The interview process for most front-end developer roles is fundamentally broken.
These days, most tech role interviews involve some sort of coding challenge, where the job candidate is asked to work through a problem either in abstract on a white board, or with actual code in a text editor.
I understand why interviewers do this. They want to get a sense for what candidates actually know versus what they’ve copy/pasted from the web. But this process is stupid for a variety of reasons.
First, developers rarely need to go from “here’s a problem” to “here’s a solution” is just 15-minutes to an hour. Sometimes, the right answer will come to you immediately. Sometimes it will take hours, or days, or weeks.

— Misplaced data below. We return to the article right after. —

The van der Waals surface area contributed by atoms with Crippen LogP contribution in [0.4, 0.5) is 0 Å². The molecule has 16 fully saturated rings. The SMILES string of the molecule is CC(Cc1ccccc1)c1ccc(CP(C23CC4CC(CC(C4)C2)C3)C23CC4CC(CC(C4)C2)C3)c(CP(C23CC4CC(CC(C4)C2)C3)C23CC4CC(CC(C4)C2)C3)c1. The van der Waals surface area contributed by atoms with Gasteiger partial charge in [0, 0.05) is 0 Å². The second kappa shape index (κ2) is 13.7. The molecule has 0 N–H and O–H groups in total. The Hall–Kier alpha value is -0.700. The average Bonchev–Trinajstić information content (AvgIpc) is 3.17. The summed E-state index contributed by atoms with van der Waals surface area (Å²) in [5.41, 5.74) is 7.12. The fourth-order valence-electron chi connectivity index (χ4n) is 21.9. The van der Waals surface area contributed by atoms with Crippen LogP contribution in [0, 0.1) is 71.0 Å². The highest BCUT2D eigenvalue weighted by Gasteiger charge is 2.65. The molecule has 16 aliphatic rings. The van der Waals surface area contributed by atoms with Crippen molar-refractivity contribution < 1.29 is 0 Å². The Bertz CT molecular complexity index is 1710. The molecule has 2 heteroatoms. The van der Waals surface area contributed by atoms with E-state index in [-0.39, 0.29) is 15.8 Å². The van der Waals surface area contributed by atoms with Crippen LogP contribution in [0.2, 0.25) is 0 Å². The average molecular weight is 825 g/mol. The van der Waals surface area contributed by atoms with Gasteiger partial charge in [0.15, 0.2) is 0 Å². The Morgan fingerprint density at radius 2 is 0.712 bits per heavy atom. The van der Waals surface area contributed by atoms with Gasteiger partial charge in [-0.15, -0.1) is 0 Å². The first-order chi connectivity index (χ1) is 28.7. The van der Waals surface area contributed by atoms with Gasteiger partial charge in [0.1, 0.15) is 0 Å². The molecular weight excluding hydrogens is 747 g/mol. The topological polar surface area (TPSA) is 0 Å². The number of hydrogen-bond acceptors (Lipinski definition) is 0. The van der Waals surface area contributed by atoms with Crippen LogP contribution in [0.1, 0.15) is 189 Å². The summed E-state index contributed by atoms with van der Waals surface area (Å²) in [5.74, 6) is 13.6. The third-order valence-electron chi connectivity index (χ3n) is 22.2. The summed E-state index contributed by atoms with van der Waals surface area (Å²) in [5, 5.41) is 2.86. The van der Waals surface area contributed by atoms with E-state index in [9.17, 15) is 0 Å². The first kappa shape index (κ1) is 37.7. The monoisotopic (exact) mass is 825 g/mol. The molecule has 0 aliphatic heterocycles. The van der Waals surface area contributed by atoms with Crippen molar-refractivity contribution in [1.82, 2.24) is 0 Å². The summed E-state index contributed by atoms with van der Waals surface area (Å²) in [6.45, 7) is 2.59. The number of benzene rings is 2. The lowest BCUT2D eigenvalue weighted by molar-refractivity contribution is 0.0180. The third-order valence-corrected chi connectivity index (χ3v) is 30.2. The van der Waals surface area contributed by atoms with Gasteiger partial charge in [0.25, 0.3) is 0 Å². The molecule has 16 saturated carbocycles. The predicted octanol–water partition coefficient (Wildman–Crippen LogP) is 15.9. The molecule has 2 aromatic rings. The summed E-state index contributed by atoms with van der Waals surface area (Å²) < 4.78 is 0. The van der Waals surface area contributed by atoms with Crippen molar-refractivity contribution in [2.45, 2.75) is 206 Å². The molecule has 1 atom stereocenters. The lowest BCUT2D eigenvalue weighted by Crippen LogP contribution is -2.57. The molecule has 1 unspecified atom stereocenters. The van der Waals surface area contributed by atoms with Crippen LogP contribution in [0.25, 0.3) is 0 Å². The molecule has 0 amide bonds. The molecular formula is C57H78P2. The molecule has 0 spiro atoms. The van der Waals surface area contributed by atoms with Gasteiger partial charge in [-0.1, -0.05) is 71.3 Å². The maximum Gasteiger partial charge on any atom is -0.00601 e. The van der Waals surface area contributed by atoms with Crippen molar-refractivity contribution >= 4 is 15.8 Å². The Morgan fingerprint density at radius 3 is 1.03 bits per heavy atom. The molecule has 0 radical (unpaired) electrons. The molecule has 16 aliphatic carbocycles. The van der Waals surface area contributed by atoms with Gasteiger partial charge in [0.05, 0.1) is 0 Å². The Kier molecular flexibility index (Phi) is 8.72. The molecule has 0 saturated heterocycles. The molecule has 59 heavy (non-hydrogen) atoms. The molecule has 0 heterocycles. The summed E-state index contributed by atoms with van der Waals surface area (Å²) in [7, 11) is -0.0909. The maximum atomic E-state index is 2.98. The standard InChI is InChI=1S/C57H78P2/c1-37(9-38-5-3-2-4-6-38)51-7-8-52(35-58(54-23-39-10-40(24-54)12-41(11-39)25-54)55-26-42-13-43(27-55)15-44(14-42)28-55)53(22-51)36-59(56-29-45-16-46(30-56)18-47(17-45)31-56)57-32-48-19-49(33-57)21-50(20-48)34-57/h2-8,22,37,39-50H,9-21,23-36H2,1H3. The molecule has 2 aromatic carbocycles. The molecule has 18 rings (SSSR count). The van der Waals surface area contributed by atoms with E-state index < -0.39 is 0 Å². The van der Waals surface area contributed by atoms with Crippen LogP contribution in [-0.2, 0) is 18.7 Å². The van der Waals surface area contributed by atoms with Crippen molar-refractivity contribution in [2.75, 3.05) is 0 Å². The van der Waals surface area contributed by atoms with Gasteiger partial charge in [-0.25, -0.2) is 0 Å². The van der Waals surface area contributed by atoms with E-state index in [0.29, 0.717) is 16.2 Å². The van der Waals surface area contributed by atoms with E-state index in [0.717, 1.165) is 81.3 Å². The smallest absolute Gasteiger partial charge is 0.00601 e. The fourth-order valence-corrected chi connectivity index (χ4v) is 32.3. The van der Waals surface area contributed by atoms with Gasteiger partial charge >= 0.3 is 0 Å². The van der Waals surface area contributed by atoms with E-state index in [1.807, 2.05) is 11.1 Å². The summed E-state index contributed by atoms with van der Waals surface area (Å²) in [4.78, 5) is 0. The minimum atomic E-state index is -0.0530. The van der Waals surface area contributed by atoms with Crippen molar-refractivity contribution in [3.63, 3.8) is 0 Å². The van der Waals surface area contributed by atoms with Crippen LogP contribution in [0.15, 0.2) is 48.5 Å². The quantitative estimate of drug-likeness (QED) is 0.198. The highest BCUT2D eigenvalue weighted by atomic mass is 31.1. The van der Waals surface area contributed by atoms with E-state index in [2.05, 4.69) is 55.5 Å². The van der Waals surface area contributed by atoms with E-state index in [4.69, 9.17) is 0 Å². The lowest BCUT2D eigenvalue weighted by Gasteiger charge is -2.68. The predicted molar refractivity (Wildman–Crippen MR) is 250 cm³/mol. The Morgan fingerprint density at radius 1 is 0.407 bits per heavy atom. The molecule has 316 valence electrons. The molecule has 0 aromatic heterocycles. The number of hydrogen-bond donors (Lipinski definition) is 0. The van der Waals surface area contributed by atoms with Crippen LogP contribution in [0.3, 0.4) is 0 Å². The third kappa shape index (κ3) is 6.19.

Problem-solving is not linear, and effective programming is mostly solving problems.
Second, every single developer I know, from junior to senior, looks up basic shit all the time. None of us have everything memorized. Hell, I built a whole ass website of things I kept copy/pasting from past code I’d written to reduce the amount of time I spent searching for stuff.
Coding is solving problems. A big part of that is looking stuff up.
Like, seriously, the most important skill a developer can have it knowing how to research solutions to problems. Specifically…
- Breaking problems into parts
- Identifying what to search for
- Knowing how to sort good info from junk
A better tech interview process might involve presenting a candidate with a problem and then letting them actually Google stuff. Hell, don’t just let them—encourage them!